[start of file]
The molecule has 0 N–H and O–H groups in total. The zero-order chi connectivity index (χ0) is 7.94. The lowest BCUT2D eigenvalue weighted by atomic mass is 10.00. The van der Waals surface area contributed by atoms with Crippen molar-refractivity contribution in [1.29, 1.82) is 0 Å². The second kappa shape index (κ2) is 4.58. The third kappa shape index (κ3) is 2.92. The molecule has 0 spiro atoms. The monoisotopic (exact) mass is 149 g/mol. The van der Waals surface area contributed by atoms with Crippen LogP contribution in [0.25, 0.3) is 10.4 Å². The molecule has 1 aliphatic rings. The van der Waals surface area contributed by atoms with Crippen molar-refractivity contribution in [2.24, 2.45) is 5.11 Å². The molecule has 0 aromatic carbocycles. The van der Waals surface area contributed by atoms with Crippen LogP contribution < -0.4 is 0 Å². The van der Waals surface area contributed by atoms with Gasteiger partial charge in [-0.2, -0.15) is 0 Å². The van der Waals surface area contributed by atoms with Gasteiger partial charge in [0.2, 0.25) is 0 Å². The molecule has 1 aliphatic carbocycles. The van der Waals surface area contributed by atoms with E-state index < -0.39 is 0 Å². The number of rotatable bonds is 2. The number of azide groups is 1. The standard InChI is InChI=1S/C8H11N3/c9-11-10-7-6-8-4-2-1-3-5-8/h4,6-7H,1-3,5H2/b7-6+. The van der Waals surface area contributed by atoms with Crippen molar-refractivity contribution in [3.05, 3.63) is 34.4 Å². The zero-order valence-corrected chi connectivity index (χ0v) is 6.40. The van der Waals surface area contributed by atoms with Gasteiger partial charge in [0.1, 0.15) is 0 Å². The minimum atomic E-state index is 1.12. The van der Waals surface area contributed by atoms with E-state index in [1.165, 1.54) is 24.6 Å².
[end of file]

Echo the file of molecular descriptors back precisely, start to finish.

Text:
The molecule has 0 N–H and O–H groups in total. The zero-order chi connectivity index (χ0) is 7.94. The lowest BCUT2D eigenvalue weighted by atomic mass is 10.00. The van der Waals surface area contributed by atoms with Crippen molar-refractivity contribution in [1.29, 1.82) is 0 Å². The second kappa shape index (κ2) is 4.58. The third kappa shape index (κ3) is 2.92. The molecule has 0 spiro atoms. The monoisotopic (exact) mass is 149 g/mol. The van der Waals surface area contributed by atoms with Crippen LogP contribution in [0.25, 0.3) is 10.4 Å². The molecule has 1 aliphatic rings. The van der Waals surface area contributed by atoms with Crippen molar-refractivity contribution in [2.24, 2.45) is 5.11 Å². The molecule has 0 aromatic carbocycles. The van der Waals surface area contributed by atoms with Crippen LogP contribution < -0.4 is 0 Å². The van der Waals surface area contributed by atoms with Gasteiger partial charge in [-0.2, -0.15) is 0 Å². The van der Waals surface area contributed by atoms with Gasteiger partial charge in [0.2, 0.25) is 0 Å². The molecule has 1 aliphatic carbocycles. The van der Waals surface area contributed by atoms with E-state index < -0.39 is 0 Å². The number of rotatable bonds is 2. The number of azide groups is 1. The standard InChI is InChI=1S/C8H11N3/c9-11-10-7-6-8-4-2-1-3-5-8/h4,6-7H,1-3,5H2/b7-6+. The van der Waals surface area contributed by atoms with Crippen molar-refractivity contribution in [3.05, 3.63) is 34.4 Å². The zero-order valence-corrected chi connectivity index (χ0v) is 6.40. The van der Waals surface area contributed by atoms with Gasteiger partial charge in [0.1, 0.15) is 0 Å². The minimum atomic E-state index is 1.12. The van der Waals surface area contributed by atoms with E-state index in [1.165, 1.54) is 24.6 Å².